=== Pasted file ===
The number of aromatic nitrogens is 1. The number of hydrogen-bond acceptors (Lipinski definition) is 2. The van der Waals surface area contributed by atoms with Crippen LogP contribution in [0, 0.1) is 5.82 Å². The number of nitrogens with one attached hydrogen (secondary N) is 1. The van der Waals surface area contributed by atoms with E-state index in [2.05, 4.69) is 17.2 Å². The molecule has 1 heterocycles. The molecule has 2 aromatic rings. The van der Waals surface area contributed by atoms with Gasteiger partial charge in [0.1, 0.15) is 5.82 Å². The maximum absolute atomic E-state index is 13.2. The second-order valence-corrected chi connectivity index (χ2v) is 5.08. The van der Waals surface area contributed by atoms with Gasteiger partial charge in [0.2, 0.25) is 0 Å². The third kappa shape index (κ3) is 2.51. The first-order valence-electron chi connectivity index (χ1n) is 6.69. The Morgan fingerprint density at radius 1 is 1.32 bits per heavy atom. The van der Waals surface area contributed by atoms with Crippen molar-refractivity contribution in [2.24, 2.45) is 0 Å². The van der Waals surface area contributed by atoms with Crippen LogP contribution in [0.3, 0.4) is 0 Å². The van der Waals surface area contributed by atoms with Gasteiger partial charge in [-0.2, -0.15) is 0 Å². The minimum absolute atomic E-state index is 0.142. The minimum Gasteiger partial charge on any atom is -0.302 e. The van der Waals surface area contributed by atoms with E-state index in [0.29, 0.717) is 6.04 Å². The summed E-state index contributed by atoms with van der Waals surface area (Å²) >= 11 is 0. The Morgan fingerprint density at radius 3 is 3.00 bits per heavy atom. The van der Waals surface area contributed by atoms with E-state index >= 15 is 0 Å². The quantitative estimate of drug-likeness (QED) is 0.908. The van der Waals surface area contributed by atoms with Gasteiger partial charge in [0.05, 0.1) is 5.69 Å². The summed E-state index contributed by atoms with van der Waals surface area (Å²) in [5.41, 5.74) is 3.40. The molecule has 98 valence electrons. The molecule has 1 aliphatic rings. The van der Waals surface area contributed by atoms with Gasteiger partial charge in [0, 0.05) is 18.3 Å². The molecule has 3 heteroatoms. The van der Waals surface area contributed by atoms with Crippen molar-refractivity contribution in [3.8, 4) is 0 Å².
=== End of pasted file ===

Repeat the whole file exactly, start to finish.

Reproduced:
The number of aromatic nitrogens is 1. The number of hydrogen-bond acceptors (Lipinski definition) is 2. The van der Waals surface area contributed by atoms with Crippen LogP contribution in [0, 0.1) is 5.82 Å². The number of nitrogens with one attached hydrogen (secondary N) is 1. The van der Waals surface area contributed by atoms with E-state index in [2.05, 4.69) is 17.2 Å². The molecule has 1 heterocycles. The molecule has 2 aromatic rings. The van der Waals surface area contributed by atoms with Gasteiger partial charge in [0.1, 0.15) is 5.82 Å². The maximum absolute atomic E-state index is 13.2. The second-order valence-corrected chi connectivity index (χ2v) is 5.08. The van der Waals surface area contributed by atoms with Gasteiger partial charge in [0.2, 0.25) is 0 Å². The third kappa shape index (κ3) is 2.51. The first-order valence-electron chi connectivity index (χ1n) is 6.69. The Morgan fingerprint density at radius 1 is 1.32 bits per heavy atom. The van der Waals surface area contributed by atoms with Crippen molar-refractivity contribution in [2.24, 2.45) is 0 Å². The van der Waals surface area contributed by atoms with Crippen LogP contribution in [0.3, 0.4) is 0 Å². The van der Waals surface area contributed by atoms with Gasteiger partial charge in [-0.2, -0.15) is 0 Å². The minimum absolute atomic E-state index is 0.142. The minimum Gasteiger partial charge on any atom is -0.302 e. The van der Waals surface area contributed by atoms with E-state index in [0.29, 0.717) is 6.04 Å². The summed E-state index contributed by atoms with van der Waals surface area (Å²) >= 11 is 0. The Morgan fingerprint density at radius 3 is 3.00 bits per heavy atom. The van der Waals surface area contributed by atoms with E-state index >= 15 is 0 Å². The quantitative estimate of drug-likeness (QED) is 0.908. The van der Waals surface area contributed by atoms with Gasteiger partial charge in [0.05, 0.1) is 5.69 Å². The summed E-state index contributed by atoms with van der Waals surface area (Å²) in [5.41, 5.74) is 3.40. The molecule has 98 valence electrons. The molecule has 1 aliphatic rings. The van der Waals surface area contributed by atoms with Gasteiger partial charge in [0, 0.05) is 18.3 Å². The molecule has 3 heteroatoms. The van der Waals surface area contributed by atoms with Crippen molar-refractivity contribution in [3.8, 4) is 0 Å².